Of course, Karl Marx was Jewish — and so, to a minor degree, was Vladimir Lenin. In addition, Berkowitz (2007, p. 10) states, “Jewish immigrants often were the backbone of diverse anarchist groups around the turn of the century.” Further, Gordon (1984, p. 52) observes that revolutionary parties and organizations “had extremely high percentages of Jews in their memberships.” Hence, it does appear disingenuous for USHMM to disparage as “antisemites” those who might wonder about some kind of “‘natural’ attraction of Jews and international communism.” Krajewski (2007) offers a more credible perspective:
There are people who denounce as racist any attempt to find out the number of Jews among communists and in communist institutions. They even resent any mention that someone was Jewish (by origin). I believe that they impose a virtual taboo because they have not come to terms either with their own Jewish ancestry or with the collective Jewish moral responsibility for the Jewish involvement in communism. . . .
There was no Jewish communism, but there were Jewish communists. Discussing them and their role does not have to lead to putting all the blame for communist crimes on Jews. . . .
Sensitivity and good will is needed to understand the story of Jewish communists. It is a closed chapter, so it can be fully described. And this can be instructive to all. As the famous anonymous saying goes: “Jews are just like anybody else, only more so . . .”
The point of that last remark seems to be that predominance by Jews in communism should be considered in light of predominance by Jews in a variety of pursuits and philosophies. That is true, as far as it goes; but that predominance is not necessarily uniform across all political parties. One could understand a leftward drift among Germany’s Jews in the 1920s, given the antisemitism of the Nazi right; but leftist tendencies among Jewish politicians were evident during and before WWI as well (Meyer & Brenner, 1997, pp. 373-377). For that matter, Jews have been much more likely to lean left than right in America too (e.g., Mendes, 2009). Aberbach (2012, p. 166) says that, indeed, “Jewish support for the [Communist] revolution . . . was a factor in the survival of the Soviet Union during the civil war. By 1926, Jews formed 8.2 per cent of trainees in Soviet military academies.”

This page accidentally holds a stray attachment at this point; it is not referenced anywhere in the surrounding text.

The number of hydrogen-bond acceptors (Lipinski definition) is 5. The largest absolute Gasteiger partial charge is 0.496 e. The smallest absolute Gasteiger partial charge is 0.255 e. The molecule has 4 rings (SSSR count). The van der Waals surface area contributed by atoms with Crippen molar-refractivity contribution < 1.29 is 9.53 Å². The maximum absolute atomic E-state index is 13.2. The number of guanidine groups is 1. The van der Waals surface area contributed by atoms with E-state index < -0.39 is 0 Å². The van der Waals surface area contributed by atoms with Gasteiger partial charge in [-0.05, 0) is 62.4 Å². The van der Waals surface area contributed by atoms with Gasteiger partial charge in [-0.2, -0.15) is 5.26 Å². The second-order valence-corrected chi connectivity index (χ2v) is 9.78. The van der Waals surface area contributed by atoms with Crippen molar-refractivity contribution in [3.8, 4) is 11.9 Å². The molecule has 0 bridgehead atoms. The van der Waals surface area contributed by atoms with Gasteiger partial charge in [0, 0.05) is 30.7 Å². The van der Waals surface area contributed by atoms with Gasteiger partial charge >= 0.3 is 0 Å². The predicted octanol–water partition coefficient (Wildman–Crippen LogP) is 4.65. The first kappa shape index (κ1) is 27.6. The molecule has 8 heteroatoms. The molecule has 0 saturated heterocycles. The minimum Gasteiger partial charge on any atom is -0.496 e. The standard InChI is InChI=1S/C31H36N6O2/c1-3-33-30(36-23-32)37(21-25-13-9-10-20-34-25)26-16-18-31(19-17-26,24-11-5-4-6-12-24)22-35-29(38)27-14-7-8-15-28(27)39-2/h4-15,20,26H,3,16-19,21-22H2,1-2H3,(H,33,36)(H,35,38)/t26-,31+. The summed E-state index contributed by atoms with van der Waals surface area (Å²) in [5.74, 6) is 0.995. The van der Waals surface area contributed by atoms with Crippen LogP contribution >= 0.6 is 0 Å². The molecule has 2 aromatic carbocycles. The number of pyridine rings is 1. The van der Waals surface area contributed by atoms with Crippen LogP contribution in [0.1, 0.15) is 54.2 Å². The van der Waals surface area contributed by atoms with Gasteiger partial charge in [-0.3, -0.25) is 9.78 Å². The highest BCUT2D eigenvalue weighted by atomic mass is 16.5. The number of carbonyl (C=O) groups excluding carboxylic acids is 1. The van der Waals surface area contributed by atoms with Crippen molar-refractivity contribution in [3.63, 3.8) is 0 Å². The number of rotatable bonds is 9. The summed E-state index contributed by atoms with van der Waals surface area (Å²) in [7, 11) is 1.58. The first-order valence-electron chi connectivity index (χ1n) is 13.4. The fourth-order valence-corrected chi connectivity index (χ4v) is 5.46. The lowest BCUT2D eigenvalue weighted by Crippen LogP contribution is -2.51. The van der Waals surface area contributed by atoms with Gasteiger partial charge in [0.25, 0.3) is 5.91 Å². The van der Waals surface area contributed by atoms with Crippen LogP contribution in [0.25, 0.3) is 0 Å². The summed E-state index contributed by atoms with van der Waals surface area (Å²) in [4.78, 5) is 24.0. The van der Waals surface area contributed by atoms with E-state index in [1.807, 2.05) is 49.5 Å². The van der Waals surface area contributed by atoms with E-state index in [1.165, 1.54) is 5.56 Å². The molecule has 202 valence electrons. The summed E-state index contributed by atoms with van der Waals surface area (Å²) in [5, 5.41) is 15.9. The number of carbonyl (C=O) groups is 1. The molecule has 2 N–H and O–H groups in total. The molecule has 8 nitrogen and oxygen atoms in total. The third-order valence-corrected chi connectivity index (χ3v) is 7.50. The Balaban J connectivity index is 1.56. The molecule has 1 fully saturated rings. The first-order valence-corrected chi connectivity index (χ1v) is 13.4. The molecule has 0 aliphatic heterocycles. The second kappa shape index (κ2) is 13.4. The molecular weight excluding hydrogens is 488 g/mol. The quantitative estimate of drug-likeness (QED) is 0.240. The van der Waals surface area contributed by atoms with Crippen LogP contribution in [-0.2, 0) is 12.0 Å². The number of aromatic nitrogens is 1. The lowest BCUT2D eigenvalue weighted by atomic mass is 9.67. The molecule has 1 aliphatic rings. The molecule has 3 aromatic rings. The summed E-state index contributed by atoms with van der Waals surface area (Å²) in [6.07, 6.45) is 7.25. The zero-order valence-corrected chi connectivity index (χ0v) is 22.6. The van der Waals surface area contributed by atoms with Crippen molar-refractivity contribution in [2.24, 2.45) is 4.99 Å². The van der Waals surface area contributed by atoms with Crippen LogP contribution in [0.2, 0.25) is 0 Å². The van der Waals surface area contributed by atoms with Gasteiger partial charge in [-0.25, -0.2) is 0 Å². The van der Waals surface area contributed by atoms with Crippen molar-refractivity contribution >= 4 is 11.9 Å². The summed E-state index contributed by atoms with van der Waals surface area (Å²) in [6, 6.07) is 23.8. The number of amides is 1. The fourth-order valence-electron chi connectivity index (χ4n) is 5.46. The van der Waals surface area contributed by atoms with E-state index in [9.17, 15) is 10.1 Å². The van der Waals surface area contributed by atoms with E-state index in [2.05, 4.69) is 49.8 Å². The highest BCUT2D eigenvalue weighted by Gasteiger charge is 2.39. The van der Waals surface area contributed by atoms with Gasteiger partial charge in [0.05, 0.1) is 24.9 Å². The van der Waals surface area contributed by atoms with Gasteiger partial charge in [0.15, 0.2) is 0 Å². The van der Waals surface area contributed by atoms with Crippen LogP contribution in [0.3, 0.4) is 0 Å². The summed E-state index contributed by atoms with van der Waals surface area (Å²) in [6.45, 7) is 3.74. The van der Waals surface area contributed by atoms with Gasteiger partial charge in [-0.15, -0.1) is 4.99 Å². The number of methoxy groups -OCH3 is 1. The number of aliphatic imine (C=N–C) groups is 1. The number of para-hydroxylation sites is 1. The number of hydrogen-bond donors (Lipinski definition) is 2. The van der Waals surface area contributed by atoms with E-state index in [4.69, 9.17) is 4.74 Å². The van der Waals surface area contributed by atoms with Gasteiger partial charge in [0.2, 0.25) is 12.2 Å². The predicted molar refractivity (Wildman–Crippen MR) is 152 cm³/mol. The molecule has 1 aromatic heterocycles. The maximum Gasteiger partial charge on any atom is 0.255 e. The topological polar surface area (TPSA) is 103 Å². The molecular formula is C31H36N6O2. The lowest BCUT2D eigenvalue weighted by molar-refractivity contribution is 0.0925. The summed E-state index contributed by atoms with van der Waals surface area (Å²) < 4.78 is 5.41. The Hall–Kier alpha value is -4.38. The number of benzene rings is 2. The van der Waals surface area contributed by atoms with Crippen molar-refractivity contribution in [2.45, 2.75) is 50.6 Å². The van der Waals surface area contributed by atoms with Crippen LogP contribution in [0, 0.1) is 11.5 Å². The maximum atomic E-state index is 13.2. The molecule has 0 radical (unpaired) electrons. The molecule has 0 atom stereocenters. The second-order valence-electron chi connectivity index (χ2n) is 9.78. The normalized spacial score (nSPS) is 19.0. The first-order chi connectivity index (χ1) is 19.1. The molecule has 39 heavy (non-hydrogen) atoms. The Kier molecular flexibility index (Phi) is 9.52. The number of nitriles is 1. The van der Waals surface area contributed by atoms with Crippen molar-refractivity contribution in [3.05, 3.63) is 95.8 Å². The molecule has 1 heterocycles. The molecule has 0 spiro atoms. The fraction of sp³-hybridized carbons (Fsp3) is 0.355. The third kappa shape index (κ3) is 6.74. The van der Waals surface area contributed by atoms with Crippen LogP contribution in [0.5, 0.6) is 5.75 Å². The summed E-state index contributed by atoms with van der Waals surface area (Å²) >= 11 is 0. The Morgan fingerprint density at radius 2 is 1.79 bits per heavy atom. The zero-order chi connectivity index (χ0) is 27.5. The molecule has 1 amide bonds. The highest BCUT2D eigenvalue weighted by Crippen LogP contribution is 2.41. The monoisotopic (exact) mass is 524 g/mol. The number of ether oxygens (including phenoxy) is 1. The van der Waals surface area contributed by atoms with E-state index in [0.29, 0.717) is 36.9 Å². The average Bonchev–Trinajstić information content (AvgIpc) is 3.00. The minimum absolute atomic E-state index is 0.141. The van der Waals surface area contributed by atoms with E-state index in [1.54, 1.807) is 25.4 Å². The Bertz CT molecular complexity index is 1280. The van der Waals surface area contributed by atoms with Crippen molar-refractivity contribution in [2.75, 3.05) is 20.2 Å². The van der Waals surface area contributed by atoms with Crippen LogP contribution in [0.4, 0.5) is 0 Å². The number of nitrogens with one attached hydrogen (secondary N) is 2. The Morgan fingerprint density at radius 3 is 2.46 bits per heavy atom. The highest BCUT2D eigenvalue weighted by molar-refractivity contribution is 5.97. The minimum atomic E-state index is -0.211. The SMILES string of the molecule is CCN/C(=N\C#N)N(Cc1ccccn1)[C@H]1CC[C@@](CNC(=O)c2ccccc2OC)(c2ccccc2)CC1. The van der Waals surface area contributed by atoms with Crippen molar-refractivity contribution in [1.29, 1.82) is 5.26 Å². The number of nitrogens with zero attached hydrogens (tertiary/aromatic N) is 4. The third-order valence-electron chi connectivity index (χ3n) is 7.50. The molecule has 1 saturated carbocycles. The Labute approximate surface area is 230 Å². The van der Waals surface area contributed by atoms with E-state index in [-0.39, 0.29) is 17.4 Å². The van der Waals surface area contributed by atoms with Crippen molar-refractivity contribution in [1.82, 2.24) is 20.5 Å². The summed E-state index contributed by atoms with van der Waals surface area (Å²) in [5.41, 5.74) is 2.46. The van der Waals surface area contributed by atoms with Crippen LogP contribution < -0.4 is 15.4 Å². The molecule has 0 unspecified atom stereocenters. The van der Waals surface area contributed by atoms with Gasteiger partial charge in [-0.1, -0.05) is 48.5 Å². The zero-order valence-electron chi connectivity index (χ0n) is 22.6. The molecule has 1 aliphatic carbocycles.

According to Niewyk (2001, pp. 165-173), the concern of Max Naumann (the German nationalist Jewish lawyer discussed above), in the 1920s, was that antisemitism arose primarily from the sometimes correct perception of divided loyalties. The public saw that many Jews did gravitate toward socialism, Zionism, and other philosophies that were not staunchly German nationalist — and, worse, that some of these Jews held high positions in the government. Informed Germans could reasonably fear that many Jews were loyal primarily to Zionism, to international communist priorities, or at any rate to something other than the German nation.